• Yeah, you have to get a string from the user and store that in a variable, that part is the same. The parsing part is more concise, as explained in my answer. – qed Apr 12 '16 at 14:44
  • The parsing part is more concise — a comment along the lines of "use Option::expect instead of match to be more concise and fail in cases of error" would be equivalent. a complete answer makes it easier for the reader — this answer is missing the required use std::io and fn main that the accepted answer has and a true beginner would want. – Shepmaster Apr 12 '16 at 14:51
  • 2
    To be clear, feel free to leave the answer, other people may find it useful and upvote it. So long as there's prose to describe why it's different and better, it's a valid answer! – Shepmaster Apr 12 '16 at 15:02
4

parse is more or less the same; it’s read_line that’s unpleasant now.

use std::io;

fn main() {
    let mut s = String::new();
    io::stdin().read_line(&mut s).unwrap();

    match s.trim_right().parse::<i32>() {
        Ok(i) => println!("{} + 5 = {}", i, i + 5),
        Err(_) => println!("Invalid number."),
    }
}
2

If you are looking for a way to read input for the purpose of competitive programming in websites like codechef or codeforces where you do not have access to text_io.

This is not a new way to read rather one mentioned in the above answers, I just modified it to suit my needs.

I use the following macro to read from stdin the different values:

use std::io;

#[allow(unused_macros)]
macro_rules! read {
    ($out:ident as $type:ty) => {
        let mut inner = String::new();
        io::stdin().read_line(&mut inner).expect("A String");
        let $out = inner.trim().parse::<$type>().expect("Parseble");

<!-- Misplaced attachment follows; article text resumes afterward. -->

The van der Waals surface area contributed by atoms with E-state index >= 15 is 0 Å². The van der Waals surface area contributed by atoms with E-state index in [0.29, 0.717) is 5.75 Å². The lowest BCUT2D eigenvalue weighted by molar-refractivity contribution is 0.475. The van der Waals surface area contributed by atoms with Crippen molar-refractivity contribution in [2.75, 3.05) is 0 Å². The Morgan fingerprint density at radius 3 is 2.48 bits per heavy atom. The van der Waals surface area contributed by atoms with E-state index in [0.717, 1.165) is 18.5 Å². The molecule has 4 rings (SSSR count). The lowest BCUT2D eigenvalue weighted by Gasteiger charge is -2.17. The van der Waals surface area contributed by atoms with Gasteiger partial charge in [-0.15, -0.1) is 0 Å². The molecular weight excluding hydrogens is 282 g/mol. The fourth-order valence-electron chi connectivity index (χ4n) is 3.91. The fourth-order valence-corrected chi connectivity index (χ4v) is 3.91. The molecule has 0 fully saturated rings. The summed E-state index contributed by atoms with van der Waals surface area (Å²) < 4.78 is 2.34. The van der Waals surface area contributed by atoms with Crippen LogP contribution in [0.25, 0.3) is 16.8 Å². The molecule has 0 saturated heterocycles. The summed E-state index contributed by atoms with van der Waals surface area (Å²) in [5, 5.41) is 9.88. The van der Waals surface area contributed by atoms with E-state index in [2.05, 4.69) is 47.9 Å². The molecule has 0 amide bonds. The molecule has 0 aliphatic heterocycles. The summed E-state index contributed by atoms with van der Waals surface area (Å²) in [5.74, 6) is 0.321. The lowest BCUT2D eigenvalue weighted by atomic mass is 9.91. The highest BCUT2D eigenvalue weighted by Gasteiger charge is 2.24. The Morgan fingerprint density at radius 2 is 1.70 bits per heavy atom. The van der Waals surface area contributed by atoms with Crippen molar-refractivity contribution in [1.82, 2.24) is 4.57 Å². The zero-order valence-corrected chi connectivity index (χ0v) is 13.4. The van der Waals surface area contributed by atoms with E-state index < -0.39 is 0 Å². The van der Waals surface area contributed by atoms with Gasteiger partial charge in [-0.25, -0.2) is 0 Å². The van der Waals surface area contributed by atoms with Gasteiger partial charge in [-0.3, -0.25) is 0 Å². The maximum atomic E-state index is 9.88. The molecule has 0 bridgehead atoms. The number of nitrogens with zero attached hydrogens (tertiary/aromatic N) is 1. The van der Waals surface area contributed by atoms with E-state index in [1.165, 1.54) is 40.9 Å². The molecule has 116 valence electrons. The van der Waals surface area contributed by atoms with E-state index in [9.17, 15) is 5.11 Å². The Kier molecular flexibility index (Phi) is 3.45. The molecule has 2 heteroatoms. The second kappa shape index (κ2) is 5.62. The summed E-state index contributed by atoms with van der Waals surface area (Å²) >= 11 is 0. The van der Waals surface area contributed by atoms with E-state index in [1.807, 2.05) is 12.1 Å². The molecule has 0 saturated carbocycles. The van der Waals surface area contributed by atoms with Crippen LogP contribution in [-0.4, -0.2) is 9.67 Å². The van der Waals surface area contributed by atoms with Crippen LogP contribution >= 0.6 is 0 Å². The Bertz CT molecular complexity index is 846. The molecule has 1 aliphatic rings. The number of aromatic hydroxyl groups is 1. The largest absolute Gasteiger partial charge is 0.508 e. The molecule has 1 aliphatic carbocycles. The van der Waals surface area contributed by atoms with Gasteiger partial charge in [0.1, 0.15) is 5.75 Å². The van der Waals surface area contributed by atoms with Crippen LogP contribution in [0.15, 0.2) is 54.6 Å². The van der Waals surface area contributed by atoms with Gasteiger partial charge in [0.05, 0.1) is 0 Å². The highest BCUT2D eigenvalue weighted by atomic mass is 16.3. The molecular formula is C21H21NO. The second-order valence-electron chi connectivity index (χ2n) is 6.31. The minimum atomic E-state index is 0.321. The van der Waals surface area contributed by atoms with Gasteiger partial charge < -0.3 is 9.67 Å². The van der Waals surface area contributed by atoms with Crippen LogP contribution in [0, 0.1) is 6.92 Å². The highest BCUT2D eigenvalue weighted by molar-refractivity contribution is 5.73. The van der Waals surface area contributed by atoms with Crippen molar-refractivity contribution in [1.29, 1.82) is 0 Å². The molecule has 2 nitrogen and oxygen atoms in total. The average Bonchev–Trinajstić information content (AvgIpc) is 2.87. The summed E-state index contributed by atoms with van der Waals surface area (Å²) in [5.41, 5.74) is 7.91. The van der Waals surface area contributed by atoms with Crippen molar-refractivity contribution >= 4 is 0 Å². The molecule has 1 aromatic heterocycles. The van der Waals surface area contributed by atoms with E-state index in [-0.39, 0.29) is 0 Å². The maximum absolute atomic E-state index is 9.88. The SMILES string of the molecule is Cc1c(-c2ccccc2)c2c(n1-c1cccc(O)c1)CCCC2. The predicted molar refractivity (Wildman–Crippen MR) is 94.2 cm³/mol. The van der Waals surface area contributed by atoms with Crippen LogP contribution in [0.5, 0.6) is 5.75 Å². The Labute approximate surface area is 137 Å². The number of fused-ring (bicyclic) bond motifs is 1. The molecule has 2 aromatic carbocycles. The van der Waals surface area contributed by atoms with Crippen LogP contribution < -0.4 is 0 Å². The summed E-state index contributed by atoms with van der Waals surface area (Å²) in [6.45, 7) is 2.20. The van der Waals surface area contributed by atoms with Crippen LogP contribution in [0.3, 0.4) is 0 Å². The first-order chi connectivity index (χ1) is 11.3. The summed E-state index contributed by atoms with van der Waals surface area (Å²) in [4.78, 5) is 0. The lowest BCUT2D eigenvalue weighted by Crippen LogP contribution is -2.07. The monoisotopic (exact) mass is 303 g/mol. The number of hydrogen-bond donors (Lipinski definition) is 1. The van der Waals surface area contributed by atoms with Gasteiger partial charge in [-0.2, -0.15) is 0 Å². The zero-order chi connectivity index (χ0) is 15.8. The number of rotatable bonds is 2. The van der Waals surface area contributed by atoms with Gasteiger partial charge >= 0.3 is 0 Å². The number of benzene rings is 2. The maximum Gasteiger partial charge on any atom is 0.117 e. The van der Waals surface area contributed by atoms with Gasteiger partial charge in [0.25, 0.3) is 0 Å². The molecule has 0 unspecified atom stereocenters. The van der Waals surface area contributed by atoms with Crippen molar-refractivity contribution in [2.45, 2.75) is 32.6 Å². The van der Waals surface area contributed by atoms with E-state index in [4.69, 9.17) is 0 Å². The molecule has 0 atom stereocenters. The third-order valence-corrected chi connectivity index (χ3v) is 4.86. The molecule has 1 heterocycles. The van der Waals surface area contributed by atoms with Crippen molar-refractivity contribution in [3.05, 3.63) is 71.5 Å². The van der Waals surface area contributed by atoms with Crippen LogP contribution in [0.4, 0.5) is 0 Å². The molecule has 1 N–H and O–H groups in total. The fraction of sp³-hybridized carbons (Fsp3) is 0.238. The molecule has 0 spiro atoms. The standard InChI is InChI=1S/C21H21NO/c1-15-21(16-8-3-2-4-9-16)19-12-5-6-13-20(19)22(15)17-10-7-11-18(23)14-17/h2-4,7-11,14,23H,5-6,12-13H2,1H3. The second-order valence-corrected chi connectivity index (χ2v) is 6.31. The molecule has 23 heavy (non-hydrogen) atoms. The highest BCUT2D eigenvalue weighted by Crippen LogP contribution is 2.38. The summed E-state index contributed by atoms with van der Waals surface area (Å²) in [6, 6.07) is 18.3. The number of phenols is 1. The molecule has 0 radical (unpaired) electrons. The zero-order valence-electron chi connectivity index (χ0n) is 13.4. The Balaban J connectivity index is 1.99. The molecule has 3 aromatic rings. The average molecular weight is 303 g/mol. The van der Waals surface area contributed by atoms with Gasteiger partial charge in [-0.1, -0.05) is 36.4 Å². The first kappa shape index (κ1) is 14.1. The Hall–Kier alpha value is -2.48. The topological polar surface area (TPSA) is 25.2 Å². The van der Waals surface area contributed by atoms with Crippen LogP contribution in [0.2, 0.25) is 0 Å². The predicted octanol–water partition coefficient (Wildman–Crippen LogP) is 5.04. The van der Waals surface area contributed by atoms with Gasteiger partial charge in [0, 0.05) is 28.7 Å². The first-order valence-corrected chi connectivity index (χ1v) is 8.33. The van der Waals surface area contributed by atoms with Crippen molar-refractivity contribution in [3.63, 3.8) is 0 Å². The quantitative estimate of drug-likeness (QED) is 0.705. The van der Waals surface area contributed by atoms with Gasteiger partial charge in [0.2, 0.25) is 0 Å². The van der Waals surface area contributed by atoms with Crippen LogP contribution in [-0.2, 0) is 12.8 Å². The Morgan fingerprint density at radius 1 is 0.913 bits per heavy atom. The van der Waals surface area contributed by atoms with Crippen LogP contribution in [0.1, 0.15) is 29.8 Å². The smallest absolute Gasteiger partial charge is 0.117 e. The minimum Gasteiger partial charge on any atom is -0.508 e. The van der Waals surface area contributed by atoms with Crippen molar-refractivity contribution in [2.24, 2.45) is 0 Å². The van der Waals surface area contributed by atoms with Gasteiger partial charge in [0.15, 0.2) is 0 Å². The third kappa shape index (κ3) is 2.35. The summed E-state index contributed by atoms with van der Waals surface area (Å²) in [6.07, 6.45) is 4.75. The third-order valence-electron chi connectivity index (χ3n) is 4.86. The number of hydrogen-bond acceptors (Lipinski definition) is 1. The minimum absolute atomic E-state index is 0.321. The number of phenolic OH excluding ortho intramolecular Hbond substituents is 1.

};
}

#[allow(unused_macros)]
macro_rules! read_str {
    ($out:ident) => {
        let mut inner = String::new();
        io::stdin().read_line(&mut inner).expect("A String");
        let $out = inner.trim();
    };
}

#[allow(unused_macros)]
macro_rules! read_vec {
    ($out:ident as $type:ty) => {
        let mut inner = String::new();
        io::stdin().read_line(&mut inner).unwrap();
        let $out = inner
            .trim()
            .split_whitespace()
            .map(|s| s.parse::<$type>().unwrap())
            .collect::<Vec<$type>>();
    };
}

In main


fn main(){
   read!(x as u32);
   read!(y as f64);
   read!(z as char);
   println!("{} {} {}", x, y, z);

   read_vec!(v as u32); // Reads space separated integers and stops when newline is encountered.
   println!("{:?}", v);
}

NOTE: I am no Rust Expert, if you think there is a way to improve it, please let me know. It will help me, Thanks.

0

You can create an extension method if you want a simple syntax:

use std::error::Error;
use std::io;
use std::str::FromStr;

trait Input {
    fn my_read<T>(&mut self) -> io::Result<T>
    where
        T: FromStr,
        T::Err: Error + Send + Sync + 'static;
}

impl<R> Input for R where R: io::Read {
    fn my_read<T>(&mut self) -> io::Result<T>
    where
        T: FromStr,
        T::Err: Error + Send + Sync + 'static,
    {
        let mut buff = String::new();
        self.read_to_string(&mut buff)?;

        buff.trim()
            .parse()
            .map_err(|e| io::Error::new(io::ErrorKind::InvalidInput, e))
    }
}

// Usage:

fn main() -> io::Result<()> {
    let input: i32 = io::stdin().my_read()?;

    println!("{}", input);

    Ok(())
}